At points on the trail, you declined the invitation to hike with other people, and you say in the book that it’s because the purpose of being there was to be alone. Why was solitude so important for you?
It’s such a hard question…I did of course sometimes enjoy being with other people and I got a lot of help from other people, but yeah, the whole point was solitude, and I was mostly alone. To me, being alone means you absolutely have to rely on yourself, and there was something really powerful in doing so. We may not have memories of this, but when we’re like two and three years old, we always always say “by myself.” You want to put your own pants on. You want to open the door. You want to do those things by yourself; it’s like a developmental stage when a child naturally needs to feel a sense of accomplishment and independence, and the only way to do that is to do it alone. A lot of people go through this in their twenties, and I think maybe the people who don’t insist on doing things by themselves are in trouble, because they don’t know how to be grown-ups yet.
So, it was just in a more extreme way on the PCT that I was declaring I needed to make this trip work without the comfort and consolation of other people being between me and whatever it is I fear. For example at night, if I were camped with other people and I heard a snap-crackle-pop in the woods, I would be alarmed, but less alarmed than if I was alone. If there was a bear and there were three other people, the bear might eat one of those other three people! There was something powerful about really being forced to rely on myself, to be brave. And not to mention, to have no distractions.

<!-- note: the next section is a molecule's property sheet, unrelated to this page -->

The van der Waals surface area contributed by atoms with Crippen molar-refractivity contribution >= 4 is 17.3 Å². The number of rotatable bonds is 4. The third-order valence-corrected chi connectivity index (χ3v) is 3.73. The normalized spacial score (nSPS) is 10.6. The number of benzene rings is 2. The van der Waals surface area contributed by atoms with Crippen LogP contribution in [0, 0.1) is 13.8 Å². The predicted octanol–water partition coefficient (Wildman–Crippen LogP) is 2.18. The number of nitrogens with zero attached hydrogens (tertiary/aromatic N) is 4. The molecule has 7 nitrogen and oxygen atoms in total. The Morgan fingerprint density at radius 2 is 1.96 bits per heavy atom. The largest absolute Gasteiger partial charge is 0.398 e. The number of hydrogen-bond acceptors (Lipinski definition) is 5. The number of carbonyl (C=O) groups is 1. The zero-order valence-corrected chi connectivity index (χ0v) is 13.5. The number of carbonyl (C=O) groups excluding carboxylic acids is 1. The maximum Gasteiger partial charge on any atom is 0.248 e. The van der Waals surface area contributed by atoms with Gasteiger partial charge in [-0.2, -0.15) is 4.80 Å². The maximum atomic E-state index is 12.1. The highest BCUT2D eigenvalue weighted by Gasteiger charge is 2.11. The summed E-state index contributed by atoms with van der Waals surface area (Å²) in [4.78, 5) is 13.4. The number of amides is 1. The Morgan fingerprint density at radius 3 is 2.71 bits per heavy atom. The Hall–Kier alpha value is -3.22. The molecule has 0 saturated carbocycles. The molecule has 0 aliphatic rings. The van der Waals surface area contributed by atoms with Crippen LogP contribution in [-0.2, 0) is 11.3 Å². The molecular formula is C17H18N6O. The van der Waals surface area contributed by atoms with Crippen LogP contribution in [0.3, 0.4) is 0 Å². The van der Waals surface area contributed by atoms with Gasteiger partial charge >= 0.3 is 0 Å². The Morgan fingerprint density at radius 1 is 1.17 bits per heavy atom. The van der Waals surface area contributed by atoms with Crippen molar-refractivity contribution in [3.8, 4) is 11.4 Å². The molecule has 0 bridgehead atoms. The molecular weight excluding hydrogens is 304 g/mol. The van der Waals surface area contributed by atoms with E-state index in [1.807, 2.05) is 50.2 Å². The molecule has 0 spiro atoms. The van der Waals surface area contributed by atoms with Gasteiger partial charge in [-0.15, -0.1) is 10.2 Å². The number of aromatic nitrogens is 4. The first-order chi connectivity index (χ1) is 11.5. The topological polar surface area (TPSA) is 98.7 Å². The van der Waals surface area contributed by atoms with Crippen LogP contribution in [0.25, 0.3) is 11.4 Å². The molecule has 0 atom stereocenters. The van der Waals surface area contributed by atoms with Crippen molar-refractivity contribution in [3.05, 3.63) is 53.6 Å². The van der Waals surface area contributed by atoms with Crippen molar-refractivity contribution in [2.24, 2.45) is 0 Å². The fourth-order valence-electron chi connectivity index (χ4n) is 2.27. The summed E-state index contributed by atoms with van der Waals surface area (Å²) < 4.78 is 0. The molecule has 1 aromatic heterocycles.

This was the summer of ‘95, the one really big significant change on the trail between now and then is the internet and technology. I didn’t have an iPad or iPod or cell phone or any of those things with me. And now people do. I’ve met people who hike and listen to digital books, and they’re focused on whatever they’re listening to in their headphones. Whereas I was just alone. I had no sound, I had to sing to myself; the only sound was the world around me. I loved meeting other people and having conversations; it made time go faster and served as a great distraction. But most of the time I knew that I needed to be alone with my thoughts. And boy, the mind has a way of working on its own when you’re in that much solitude. I really thought about everything in my life, including things I didn’t even know would come up again—suddenly I’d be thinking about that one day in third grade when I got in that fight. It’s like your brain’s way of working it all out, and it actually has the opportunity to do so, free of distraction.
You’re a mother yourself now. How did the experience of losing your mother impact your own decisions and approach to motherhood?
The most wonderfully healing experience, when it comes to my mother, has been having my kids. I just love my kids the way my mother loved me, and when I give that love to my kids it gives me a new perspective on how she loved me and my siblings. She would tell me that she loved us, but I didn’t quite know what that love meant until I myself became a mother. I feel a lot of joy around what a spectacular gift she gave me, and also a lot of sorrow, because I know how painful it was for her to have to leave us so soon. My two biggest fears are no question first that one of my children will die, and second that I’ll die young and leave them without a mother. Having my kids has given me a deeper perception of what my mom must have experienced in her death.